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    Transforming Our Homes Into a Holy Sanctuary

    The Chashukei Chemed teaches us that if, G-d forbid, a Jew is homeless and sleeps on the park bench, he is exempt from the mitzvah of lighting the Chanukah menorah. This is because the mitzvah of menorah is ner ish u’beiso, the menorah was enacted to be lit in one’s home. This halacha begs another question. Why did Chaza”l, our Rabbis of blessed memory, attach the Chanukah mitzvah to the house? Since the miracle of Chanukah occurred with the menorah in the Beis HaMikdash, and nowadays our synagogues are considered our mikdash me’at, our mini-sanctuaries, why didn’t Chaza”l establish the lighting of the menorah in our shuls? Perhaps Chaza”l could have even enacted that a Kohein should light the menorah just as was done in the Beis HaMikdash.

    I’m sure some of my astute readers are already thinking about the answer: Every Jewish home is supposed to be transformed into a mikdash. That’s why we wish a chassan and kallah that they should build for themselves a bayis ne’eman and mikdash me’at, a home of faith and a mini-sanctuary. Since the Jewish home is supposed to be a mikdash, Chaza”l attached the Chanukah ritual to one’s home.

    How do we convert a home into a mikdash? There is a beautiful gematria that reveals the answer. The gematria of bayis [home] is 412; the gematria of mikdash is 444. The difference between the two is 32, which is the gematria of lev, heart. Thus, we see that if we inject heart into our homes, we transform it into a mikdash.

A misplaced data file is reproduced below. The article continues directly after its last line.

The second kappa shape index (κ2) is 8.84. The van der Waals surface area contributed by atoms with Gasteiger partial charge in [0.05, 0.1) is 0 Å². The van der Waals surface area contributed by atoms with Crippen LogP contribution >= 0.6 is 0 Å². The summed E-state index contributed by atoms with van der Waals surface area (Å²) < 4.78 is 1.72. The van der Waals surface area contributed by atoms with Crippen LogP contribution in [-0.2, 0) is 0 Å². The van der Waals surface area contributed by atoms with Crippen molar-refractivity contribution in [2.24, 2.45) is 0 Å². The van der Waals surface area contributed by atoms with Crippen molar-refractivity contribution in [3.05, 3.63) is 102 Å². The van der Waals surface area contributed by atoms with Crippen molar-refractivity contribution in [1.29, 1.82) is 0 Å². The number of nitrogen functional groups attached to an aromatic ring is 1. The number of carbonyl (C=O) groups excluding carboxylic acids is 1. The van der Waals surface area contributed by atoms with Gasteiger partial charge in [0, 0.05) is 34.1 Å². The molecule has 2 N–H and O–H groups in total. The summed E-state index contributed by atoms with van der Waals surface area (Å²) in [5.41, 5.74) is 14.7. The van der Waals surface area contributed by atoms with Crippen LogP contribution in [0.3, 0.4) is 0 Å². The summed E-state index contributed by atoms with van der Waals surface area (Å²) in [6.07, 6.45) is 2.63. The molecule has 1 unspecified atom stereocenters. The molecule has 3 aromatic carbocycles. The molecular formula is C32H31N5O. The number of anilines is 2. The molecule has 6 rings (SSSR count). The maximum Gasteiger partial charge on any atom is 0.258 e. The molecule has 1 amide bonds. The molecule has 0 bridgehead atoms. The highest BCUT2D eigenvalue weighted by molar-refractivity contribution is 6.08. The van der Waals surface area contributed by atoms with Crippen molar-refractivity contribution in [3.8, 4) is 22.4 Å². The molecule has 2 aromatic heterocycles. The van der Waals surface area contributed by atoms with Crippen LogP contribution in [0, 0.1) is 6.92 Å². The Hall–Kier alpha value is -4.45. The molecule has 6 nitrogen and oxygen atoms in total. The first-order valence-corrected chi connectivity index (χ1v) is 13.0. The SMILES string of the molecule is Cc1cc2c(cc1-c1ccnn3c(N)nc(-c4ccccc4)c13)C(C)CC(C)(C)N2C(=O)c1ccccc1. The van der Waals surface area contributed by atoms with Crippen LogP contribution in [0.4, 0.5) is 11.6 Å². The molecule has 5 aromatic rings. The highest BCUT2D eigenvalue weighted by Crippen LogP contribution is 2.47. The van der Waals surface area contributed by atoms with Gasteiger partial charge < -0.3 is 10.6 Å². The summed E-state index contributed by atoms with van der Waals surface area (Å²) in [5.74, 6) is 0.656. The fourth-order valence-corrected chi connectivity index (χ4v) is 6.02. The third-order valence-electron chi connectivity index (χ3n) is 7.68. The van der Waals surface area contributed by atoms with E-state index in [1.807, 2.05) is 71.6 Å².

What exactly do we mean by heart? The heart is repository of one’s feelings and emotions. If we conduct ourselves with our spouses with feeling and not only with a sense of duty and quid pro quo attitude, we are creating a sanctuary. If we say our prayers, our berachos, and our bentching with passion instead of by rote and because we have to, we are creating a mikdash. If we invest in our children because they are our dreams and not because it is our duty, we are building a mikdash.

    Rav Avigdor Miller, zt”l, zy”a, points out that there are only 31 verses in the Torah that discuss the creation of the world and all of the cosmos. On the other hand, the blueprint for the Mishkan, the Tabernacle, which would only exist for 39 years in a relatively small patch of the desert, takes up four and a half parshios in the Torah; namely Terumah, Tetzaveh, part of Ki Sisa, Vayakeil and Pekudei. Rav Miller explains that this is because the Mishkan is really a blueprint for how we can transform our homes into a holy Mishkan.

    Although the proper explanation of this deserves a full-length paper, let me just point out a few quick ideas. The centerpiece of the Mishkan in the Holy of Holies was the Aron HaKodesh which housed the Torah and the Luchos. So too, in every Jewish home Torah should be front and center. Seforim should not be relegated to a side room; they should be prominently and proudly presented and displayed as you walk into the main parlor of the home. Rav Shraga Feivel Mendlowitz, zt”l, zy”a, used to say that for this reason the main room of the house should be the dining room and not the living room because it is in the dining room that the learning gets done as the central activity of the home.

    Also in the Holy of Holies were the kruvim sitting on top of the Torah, teaching us that a central focus of the Jewish home should be the raising of the boys and girls to a life of Torah. That should be its focus and ambition. Finally, when Klal Yisroel was behaving properly, the kruvim were locked in an embrace teaching us that the mission statement of every good Jewish home should be peace and tranquility above all else.

    May it be the will of Hashem that as we light in our homes the Chanukah lights, may we be successful in transforming our homes in to mini sanctuaries, and in that merit may we be blessed with a joyous Chanukah, good health, happiness, and everything wonderful.